The procedure which we are using in the Tavistock – in child guidance, in adult patient groups and in industrial work – is different.  In all these situations where there is tension in a group of people, it is our aim to help them to live together and to resolve their tensions.  We do this in the belief that the experience of understanding and working through these tensions is itself valuable as giving all members of the group insight into the nature of their difficulties, and insight also into the techniques whereby similar problems can be overcome in future.

Procedures of this kind presuppose that members of the group have a need and a drive to live together in accord.  One of the striking things which we meet with in child guidance work is the tremendously strong drive which exists in almost all parents and children to live together in greater harmony.  We find that, though caught up in mutual jealousies and hostilities, none of them enjoys the situation, and all are desperately seeking for happier relations.  Our task is thus one of promoting conditions in which the constructive forces latent in social groups can come into play.  I liken it to the job of a surgeon: not to mend bones but to try to create conditions which permit bones to mend themselves.  In group therapy, and in treating the tensions of groups, the aim should be to bring about those conditions which permit the group to heal itself.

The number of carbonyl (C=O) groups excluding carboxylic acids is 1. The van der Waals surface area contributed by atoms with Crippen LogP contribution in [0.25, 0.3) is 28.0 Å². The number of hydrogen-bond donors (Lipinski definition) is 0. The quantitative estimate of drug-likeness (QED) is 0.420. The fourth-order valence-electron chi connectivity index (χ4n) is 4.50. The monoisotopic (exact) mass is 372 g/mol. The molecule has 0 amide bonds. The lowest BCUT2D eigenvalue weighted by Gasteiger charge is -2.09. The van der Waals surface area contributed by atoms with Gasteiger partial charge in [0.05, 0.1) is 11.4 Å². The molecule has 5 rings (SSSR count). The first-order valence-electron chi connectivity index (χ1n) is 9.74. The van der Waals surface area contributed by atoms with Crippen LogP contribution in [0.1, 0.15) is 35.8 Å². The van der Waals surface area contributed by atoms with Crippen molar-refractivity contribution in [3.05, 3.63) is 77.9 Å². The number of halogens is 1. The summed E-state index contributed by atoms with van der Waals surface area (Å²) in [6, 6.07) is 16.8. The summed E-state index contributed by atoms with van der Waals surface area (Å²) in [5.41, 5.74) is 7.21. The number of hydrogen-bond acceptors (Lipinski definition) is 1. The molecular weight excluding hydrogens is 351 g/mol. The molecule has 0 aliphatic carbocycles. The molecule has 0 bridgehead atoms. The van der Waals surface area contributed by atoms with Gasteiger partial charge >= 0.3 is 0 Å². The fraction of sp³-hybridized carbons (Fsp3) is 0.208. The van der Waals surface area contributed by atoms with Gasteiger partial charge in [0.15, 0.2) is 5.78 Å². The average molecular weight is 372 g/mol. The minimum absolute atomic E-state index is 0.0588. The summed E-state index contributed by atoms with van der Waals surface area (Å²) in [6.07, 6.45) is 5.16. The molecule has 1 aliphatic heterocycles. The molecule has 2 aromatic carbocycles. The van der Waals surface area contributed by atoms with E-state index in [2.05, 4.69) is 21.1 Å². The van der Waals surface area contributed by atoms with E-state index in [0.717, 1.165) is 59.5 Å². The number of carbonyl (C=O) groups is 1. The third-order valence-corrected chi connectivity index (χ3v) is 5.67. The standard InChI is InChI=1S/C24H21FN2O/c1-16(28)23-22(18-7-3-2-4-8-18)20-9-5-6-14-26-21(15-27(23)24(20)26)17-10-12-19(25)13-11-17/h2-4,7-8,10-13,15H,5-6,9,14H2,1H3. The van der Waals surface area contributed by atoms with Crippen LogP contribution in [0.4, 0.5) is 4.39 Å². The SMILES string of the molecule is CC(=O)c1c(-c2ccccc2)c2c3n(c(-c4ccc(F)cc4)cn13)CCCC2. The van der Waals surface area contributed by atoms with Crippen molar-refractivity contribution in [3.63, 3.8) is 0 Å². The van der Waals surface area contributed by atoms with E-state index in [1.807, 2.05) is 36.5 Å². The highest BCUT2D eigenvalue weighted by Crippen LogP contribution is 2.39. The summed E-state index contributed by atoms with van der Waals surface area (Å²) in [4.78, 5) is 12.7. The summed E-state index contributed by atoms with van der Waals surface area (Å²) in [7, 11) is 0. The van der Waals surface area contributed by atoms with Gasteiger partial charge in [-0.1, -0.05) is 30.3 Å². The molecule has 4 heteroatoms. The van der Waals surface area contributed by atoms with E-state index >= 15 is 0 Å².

Now, there are many ways of setting about this.  The purpose of this paper is to indicate some of the methods which we are trying in the child guidance clinic at this time.  I emphasize trying, as we certainly have not arrived at any clear conclusions.  First, we do not nowadays undertake systematic, individual treatment of a case until we have made a contact with the father.   To those of us who hitherto have not done this as a routine, the experience is a revelation.  In the past many of us have tended to leave the father out until we have got into difficulties, and then have sought to bring him in.  But by insisting that everyone relevant in the case should have an early opportunity of making his contribution, and of finding out whether he wants to collaborate with us, we find the way towards collaboration very much smoother.  These first steps in a case are vital and repay very careful study, but I shall not say more about them here.

The clinical problems with which we are faced are, very often, those of families where there is a nagging mother, and a child who is rebelling; there is mutual irritation and jealousy and father is tending to take one side or the other, thereby making matters worse.  In addition to individual interviewing, we have been attempting, experimentally, to deal with these tensions by bringing all parties together in a long session and examining the problems from the point of view of each.

An Illustrative Case